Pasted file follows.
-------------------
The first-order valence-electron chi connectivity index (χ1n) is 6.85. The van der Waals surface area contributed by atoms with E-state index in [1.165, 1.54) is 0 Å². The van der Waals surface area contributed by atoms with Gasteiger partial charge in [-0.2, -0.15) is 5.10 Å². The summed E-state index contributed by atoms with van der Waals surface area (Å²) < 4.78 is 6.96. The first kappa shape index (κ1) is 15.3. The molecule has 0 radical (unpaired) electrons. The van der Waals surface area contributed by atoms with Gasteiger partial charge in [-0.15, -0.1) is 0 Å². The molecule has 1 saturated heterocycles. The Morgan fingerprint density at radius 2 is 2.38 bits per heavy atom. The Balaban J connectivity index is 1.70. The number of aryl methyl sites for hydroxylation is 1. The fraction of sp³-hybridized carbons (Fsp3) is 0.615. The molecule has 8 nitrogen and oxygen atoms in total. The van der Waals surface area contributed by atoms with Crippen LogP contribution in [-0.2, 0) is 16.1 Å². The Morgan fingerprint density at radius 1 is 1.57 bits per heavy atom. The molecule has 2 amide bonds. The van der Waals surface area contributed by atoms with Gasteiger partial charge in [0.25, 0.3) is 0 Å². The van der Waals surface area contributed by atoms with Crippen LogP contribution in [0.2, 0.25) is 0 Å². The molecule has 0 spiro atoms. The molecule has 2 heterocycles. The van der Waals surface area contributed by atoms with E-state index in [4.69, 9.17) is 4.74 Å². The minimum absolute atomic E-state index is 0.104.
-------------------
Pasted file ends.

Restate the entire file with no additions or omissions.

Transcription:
The first-order valence-electron chi connectivity index (χ1n) is 6.85. The van der Waals surface area contributed by atoms with E-state index in [1.165, 1.54) is 0 Å². The van der Waals surface area contributed by atoms with Gasteiger partial charge in [-0.2, -0.15) is 5.10 Å². The summed E-state index contributed by atoms with van der Waals surface area (Å²) < 4.78 is 6.96. The first kappa shape index (κ1) is 15.3. The molecule has 0 radical (unpaired) electrons. The van der Waals surface area contributed by atoms with Gasteiger partial charge in [-0.15, -0.1) is 0 Å². The molecule has 1 saturated heterocycles. The Morgan fingerprint density at radius 2 is 2.38 bits per heavy atom. The Balaban J connectivity index is 1.70. The number of aryl methyl sites for hydroxylation is 1. The fraction of sp³-hybridized carbons (Fsp3) is 0.615. The molecule has 8 nitrogen and oxygen atoms in total. The van der Waals surface area contributed by atoms with Crippen LogP contribution in [-0.2, 0) is 16.1 Å². The Morgan fingerprint density at radius 1 is 1.57 bits per heavy atom. The molecule has 2 amide bonds. The van der Waals surface area contributed by atoms with Gasteiger partial charge in [0.25, 0.3) is 0 Å². The van der Waals surface area contributed by atoms with Crippen LogP contribution in [0.2, 0.25) is 0 Å². The molecule has 0 spiro atoms. The molecule has 2 heterocycles. The van der Waals surface area contributed by atoms with E-state index in [4.69, 9.17) is 4.74 Å². The minimum absolute atomic E-state index is 0.104.